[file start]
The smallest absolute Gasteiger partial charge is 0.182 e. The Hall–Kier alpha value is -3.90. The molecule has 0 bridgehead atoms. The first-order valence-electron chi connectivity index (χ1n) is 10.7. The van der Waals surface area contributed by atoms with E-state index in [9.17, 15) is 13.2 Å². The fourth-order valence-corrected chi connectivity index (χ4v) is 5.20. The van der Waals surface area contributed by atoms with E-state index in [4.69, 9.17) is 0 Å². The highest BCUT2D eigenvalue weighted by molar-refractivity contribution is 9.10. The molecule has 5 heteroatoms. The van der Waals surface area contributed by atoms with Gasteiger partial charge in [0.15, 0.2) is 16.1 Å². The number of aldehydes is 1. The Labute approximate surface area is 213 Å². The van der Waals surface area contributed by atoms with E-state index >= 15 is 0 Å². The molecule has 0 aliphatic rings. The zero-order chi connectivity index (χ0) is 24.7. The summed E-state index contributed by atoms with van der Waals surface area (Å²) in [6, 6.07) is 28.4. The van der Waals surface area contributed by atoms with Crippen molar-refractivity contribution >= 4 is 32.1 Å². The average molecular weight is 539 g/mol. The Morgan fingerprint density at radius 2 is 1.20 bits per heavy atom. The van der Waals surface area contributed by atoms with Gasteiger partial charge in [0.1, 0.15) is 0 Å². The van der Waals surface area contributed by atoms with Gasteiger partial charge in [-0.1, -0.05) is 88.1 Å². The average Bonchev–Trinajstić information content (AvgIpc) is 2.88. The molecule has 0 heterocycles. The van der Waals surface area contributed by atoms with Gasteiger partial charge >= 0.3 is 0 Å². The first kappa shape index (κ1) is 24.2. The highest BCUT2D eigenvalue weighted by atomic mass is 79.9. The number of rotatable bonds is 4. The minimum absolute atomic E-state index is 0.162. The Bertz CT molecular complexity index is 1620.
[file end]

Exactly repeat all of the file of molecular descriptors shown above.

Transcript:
The smallest absolute Gasteiger partial charge is 0.182 e. The Hall–Kier alpha value is -3.90. The molecule has 0 bridgehead atoms. The first-order valence-electron chi connectivity index (χ1n) is 10.7. The van der Waals surface area contributed by atoms with E-state index in [9.17, 15) is 13.2 Å². The fourth-order valence-corrected chi connectivity index (χ4v) is 5.20. The van der Waals surface area contributed by atoms with E-state index in [4.69, 9.17) is 0 Å². The highest BCUT2D eigenvalue weighted by molar-refractivity contribution is 9.10. The molecule has 5 heteroatoms. The van der Waals surface area contributed by atoms with Gasteiger partial charge in [0.15, 0.2) is 16.1 Å². The number of aldehydes is 1. The Labute approximate surface area is 213 Å². The van der Waals surface area contributed by atoms with E-state index >= 15 is 0 Å². The molecule has 0 aliphatic rings. The zero-order chi connectivity index (χ0) is 24.7. The summed E-state index contributed by atoms with van der Waals surface area (Å²) in [6, 6.07) is 28.4. The van der Waals surface area contributed by atoms with Crippen molar-refractivity contribution >= 4 is 32.1 Å². The average molecular weight is 539 g/mol. The Morgan fingerprint density at radius 2 is 1.20 bits per heavy atom. The van der Waals surface area contributed by atoms with Gasteiger partial charge in [0.1, 0.15) is 0 Å². The van der Waals surface area contributed by atoms with Gasteiger partial charge in [-0.1, -0.05) is 88.1 Å². The average Bonchev–Trinajstić information content (AvgIpc) is 2.88. The molecule has 0 heterocycles. The van der Waals surface area contributed by atoms with Gasteiger partial charge >= 0.3 is 0 Å². The first kappa shape index (κ1) is 24.2. The highest BCUT2D eigenvalue weighted by atomic mass is 79.9. The number of rotatable bonds is 4. The minimum absolute atomic E-state index is 0.162. The Bertz CT molecular complexity index is 1620.